Simple alternative to tracking revisions

I used Word for more than twenty years before discovering Scrivener so it’s amazing how much baggage you carry with you over that time. One particular piece was the need to track revisions. Word users will know the routine - turn on revision tracking then, when you want to know what’s changed, view all those funny bits of odd-coloured text that don’t really mean anything.

One little Scrivener epiphany made me realise how ridiculous this all is. Like most writers I guess I find myself looking at a scene and thinking… that needs a rewrite. Under the Word method I’d turn on revision tracking then hack it all through and, if the worst came to the worst, hope to recover the original from the disastrous rewrite (or worse try to recover a backup).

You just don’t need to do this any more. When I look at a scene and think it needs a major rewrite now I simply duplicate the scene (command there on right click or in the menu) and copy a copy into a folder called Originals or something. Then I can blast away on it as much as I like always knowing I can get back to square one with a couple of clicks by dragging back the first version from the Originals chapter. Beats funny-coloured text and hunting through entire Word backups any day…

I know I am slower than most here, just like the other members of the +3, but I am not sure how this is different from a snapshot. Again, I plead ignorance so slap me gently.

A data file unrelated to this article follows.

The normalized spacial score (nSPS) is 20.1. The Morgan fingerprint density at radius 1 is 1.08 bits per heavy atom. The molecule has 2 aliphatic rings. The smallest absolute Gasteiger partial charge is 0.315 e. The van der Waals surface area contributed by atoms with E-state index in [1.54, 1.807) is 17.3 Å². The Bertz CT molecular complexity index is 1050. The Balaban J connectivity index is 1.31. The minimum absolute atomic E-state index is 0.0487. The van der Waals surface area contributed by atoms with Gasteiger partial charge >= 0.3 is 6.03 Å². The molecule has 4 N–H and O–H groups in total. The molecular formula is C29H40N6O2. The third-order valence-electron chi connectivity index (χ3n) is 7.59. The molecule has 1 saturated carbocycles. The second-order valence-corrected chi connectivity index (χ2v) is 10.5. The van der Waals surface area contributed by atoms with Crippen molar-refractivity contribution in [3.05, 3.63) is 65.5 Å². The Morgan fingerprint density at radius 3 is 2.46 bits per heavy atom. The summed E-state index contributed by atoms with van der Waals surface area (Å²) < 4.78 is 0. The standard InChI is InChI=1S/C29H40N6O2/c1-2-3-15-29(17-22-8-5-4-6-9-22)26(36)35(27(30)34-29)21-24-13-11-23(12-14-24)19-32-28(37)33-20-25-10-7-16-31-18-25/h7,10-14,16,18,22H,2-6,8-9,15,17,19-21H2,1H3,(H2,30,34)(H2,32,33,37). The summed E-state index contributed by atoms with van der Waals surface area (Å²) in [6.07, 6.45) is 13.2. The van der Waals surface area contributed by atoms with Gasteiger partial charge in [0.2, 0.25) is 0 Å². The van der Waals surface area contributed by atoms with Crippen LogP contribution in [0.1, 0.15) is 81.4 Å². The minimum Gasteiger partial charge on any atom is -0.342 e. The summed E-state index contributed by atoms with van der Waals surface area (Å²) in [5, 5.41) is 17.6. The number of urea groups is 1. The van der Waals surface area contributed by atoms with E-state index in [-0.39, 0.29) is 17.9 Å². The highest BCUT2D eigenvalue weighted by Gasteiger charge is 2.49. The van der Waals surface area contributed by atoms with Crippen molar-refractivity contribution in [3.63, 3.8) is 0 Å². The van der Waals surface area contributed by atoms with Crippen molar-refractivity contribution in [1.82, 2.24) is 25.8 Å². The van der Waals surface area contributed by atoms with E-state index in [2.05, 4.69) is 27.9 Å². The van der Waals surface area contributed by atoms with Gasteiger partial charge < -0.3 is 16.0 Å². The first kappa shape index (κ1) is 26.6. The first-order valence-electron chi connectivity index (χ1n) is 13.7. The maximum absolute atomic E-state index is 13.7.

David,
Youre not looking for a victim and a title for the next NIc Costa, are y :confused:
Take care
vic

Not entirely different but to me a little more logical in that you keep the same name it’s a file with it in a folder and it’s just a matter of duplicating you already have. But I merely offer it as a tip which is what I thought this part of the forum was about - use or don’t use as you see fit. Am fine for the next three titles thanks Vic!

The benefit of using a separate document is that it is easier to pull it up and compare the two versions in a vertical split.

I sometimes do both - create a copy, and then a snapshot. The copy hangs around until I am reasonably satisfied with the changes and no longer want to refer back. Then the copy gets deleted to cleanup the binder, and I still have the snapshot.

Matt

I use Labels, too: something simple like pink for the original and green for the copies, then I can see at a glance which is which in the Binder. When I’ve finished (for the moment) playing around with a scene or chapter, I move redundant notes and copies down to an Archive folder. The Research file is renamed Groundwork, which seems vague enough for what I do.

It’s all about keeping the mess and chaos of an in-progress novel under some kind of control.

cw

Beautifully put!

I see!

I hadn’t considered matt’s suggestion of the split comparison. Seems like such a simple connection to make. Which is exactly why it escaped me.

Thanks for the tip.